2010 had a few, País Vasco had one of its best editions with every single stage offering something, and stage 5 being a classic with double Aia and a descent finish. Tirreno-Adriatico came down to sprinting for bonus seconds on the final sprint stage as Garzelli and Scarponi were so close on time, and there were three straight excellent punchy stages before that. Castilla y León as mentioned before had a great battle on El Morredero between Antón, Contador, Mosquera and Soler. And the Settimana Coppi e Bartali had a great Pavullo stage and not one but two stages where Riccardo Riccò was trying to light things up and José Serpa was torpedoing things for little reason, initially to protect a teammate's GC but eventually once the time gap was low enough, just to annoy the Cobra. Asturias was just about the last edition with the full five days + Subida al Naranco format, it did have a great pair of stages to finish, with the Colombia es Pasión guys getting the lead in the MTF at Acebo, but failing miserably to control the stage to Oviedo which went over several climbs but had smaller ones in the run-in, and Tino Zaballa won solo from afar. Paris-Nice featured a good daily battle between Contador, Valverde, Rodríguez and others, with even the likes of Valverde forcing echelons, a brilliant chasedown stage with Xavier Tondó hanging on to the line but only just, and the emergence of a fresh faced young Slovak kid who hadn't yet put any of his douche cards on the table. Trentino had an MTF at Pampeago where Domenico Pozzovivo put on a clinic.
 
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Dauphiné 2017. Mainly because of the last stage.

Porte led with a minute over Froome going into it but was left between a rock and a hard place. Porte was marking Froome, while everybody else was escaping, to then get dropped by Froome. He fought back but Fuglsang, who was 3rd going into the final stage, was too far ahead. Winning the stage and the overall with 10 seconds over Porte in the end.
 
Do you people keep a written record of races that made an impact on you, or have some sort of indexing of results? I can think of many one week races that I have been highly entertained by, but with less than confident recall of which race it was, absolutely no chance of being confident about the year, and uncertainty as to exactly which riders were involved. Is my brain more age-addled than I had wanted to acknowledge, are you looking up details, or are you just walking encyclopaedias?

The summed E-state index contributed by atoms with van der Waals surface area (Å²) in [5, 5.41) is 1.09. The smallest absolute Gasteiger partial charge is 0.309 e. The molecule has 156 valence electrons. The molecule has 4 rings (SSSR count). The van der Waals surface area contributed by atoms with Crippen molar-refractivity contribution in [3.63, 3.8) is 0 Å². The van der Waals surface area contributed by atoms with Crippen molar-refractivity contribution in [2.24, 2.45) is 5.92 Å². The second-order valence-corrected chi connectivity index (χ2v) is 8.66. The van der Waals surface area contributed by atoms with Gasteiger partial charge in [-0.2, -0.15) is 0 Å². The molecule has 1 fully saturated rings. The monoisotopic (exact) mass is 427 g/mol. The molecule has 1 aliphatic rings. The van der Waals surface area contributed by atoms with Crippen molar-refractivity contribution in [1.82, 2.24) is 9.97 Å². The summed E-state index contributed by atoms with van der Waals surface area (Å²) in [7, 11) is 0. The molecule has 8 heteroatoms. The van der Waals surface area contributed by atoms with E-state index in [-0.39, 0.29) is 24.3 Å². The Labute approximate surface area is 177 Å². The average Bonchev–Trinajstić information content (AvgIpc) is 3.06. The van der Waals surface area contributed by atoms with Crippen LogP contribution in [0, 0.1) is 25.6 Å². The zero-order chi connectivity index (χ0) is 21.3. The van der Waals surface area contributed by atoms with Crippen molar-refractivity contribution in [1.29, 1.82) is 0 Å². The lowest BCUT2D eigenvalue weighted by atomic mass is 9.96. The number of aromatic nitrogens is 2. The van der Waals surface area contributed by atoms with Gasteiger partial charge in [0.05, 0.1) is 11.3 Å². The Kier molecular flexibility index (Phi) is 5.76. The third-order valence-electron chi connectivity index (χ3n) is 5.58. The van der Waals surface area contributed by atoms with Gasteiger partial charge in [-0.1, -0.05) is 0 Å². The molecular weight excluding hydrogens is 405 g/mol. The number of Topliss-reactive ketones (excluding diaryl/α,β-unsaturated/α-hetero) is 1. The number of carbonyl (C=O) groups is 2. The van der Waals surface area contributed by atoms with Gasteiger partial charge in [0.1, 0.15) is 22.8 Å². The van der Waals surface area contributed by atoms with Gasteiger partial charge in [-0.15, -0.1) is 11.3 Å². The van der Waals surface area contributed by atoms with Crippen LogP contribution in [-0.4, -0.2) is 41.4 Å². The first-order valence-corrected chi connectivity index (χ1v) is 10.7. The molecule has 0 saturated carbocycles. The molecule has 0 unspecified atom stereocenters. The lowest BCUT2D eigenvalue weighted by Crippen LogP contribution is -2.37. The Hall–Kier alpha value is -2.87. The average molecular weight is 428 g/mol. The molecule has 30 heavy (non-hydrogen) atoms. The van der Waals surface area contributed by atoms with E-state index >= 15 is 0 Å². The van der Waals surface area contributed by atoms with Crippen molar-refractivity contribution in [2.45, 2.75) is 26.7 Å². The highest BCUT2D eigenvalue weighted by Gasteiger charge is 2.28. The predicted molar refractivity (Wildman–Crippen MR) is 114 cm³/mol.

Do you people keep a written record of races that made an impact on you, or have some sort of indexing of results? I can think of many one week races that I have been highly entertained by, but with less than confident recall of which race it was, absolutely no chance of being confident about the year, and uncertainty as to exactly which riders were involved. Is my brain more age-addled than I had wanted to acknowledge, are you looking up details, or are you just walking encyclopaedias?
I remember most races and can tell you who won every stage of the Tour since at least 2012 and which city the stage finished in without looking it up, but in smaller races my mind is way less impressive in that regard. I can probably name the winners of most of the one-week races in the last decade but definitely not all the stages.
 
Do you people keep a written record of races that made an impact on you, or have some sort of indexing of results? I can think of many one week races that I have been highly entertained by, but with less than confident recall of which race it was, absolutely no chance of being confident about the year, and uncertainty as to exactly which riders were involved. Is my brain more age-addled than I had wanted to acknowledge, are you looking up details, or are you just walking encyclopaedias?
I'm actually even more confused by people who do it the other way around. Like "This stage 20 years ago was so terribly boring!" Why even waste mental time remembering that?
For this, I suppose it could be a case of sticking the pieces together from whatever you can remember.